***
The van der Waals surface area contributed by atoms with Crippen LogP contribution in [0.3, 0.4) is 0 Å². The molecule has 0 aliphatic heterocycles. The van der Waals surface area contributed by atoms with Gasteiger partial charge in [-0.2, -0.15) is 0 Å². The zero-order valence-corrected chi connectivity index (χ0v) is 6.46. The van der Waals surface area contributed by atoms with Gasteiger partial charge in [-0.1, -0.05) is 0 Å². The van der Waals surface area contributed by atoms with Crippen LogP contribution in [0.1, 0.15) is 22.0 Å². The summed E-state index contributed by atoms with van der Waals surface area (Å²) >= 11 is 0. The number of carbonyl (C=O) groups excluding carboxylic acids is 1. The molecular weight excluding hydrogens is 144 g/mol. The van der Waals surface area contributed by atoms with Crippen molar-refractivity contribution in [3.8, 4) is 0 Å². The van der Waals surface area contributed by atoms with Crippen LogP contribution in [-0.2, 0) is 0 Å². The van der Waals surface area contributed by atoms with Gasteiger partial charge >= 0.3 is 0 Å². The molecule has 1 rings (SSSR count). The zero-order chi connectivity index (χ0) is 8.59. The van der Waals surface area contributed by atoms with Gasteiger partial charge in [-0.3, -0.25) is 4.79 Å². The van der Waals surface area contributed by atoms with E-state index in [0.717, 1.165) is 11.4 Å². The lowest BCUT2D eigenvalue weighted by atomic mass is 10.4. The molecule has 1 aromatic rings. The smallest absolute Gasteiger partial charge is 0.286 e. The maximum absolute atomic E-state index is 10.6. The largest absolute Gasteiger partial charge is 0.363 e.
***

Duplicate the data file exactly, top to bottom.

The van der Waals surface area contributed by atoms with Crippen LogP contribution in [0.3, 0.4) is 0 Å². The molecule has 0 aliphatic heterocycles. The van der Waals surface area contributed by atoms with Gasteiger partial charge in [-0.2, -0.15) is 0 Å². The zero-order valence-corrected chi connectivity index (χ0v) is 6.46. The van der Waals surface area contributed by atoms with Gasteiger partial charge in [-0.1, -0.05) is 0 Å². The van der Waals surface area contributed by atoms with Crippen LogP contribution in [0.1, 0.15) is 22.0 Å². The summed E-state index contributed by atoms with van der Waals surface area (Å²) >= 11 is 0. The number of carbonyl (C=O) groups excluding carboxylic acids is 1. The molecular weight excluding hydrogens is 144 g/mol. The van der Waals surface area contributed by atoms with Crippen molar-refractivity contribution in [3.8, 4) is 0 Å². The van der Waals surface area contributed by atoms with Crippen LogP contribution in [-0.2, 0) is 0 Å². The van der Waals surface area contributed by atoms with Gasteiger partial charge >= 0.3 is 0 Å². The molecule has 1 rings (SSSR count). The zero-order chi connectivity index (χ0) is 8.59. The van der Waals surface area contributed by atoms with Gasteiger partial charge in [-0.3, -0.25) is 4.79 Å². The van der Waals surface area contributed by atoms with E-state index in [0.717, 1.165) is 11.4 Å². The lowest BCUT2D eigenvalue weighted by atomic mass is 10.4. The molecule has 1 aromatic rings. The smallest absolute Gasteiger partial charge is 0.286 e. The maximum absolute atomic E-state index is 10.6. The largest absolute Gasteiger partial charge is 0.363 e.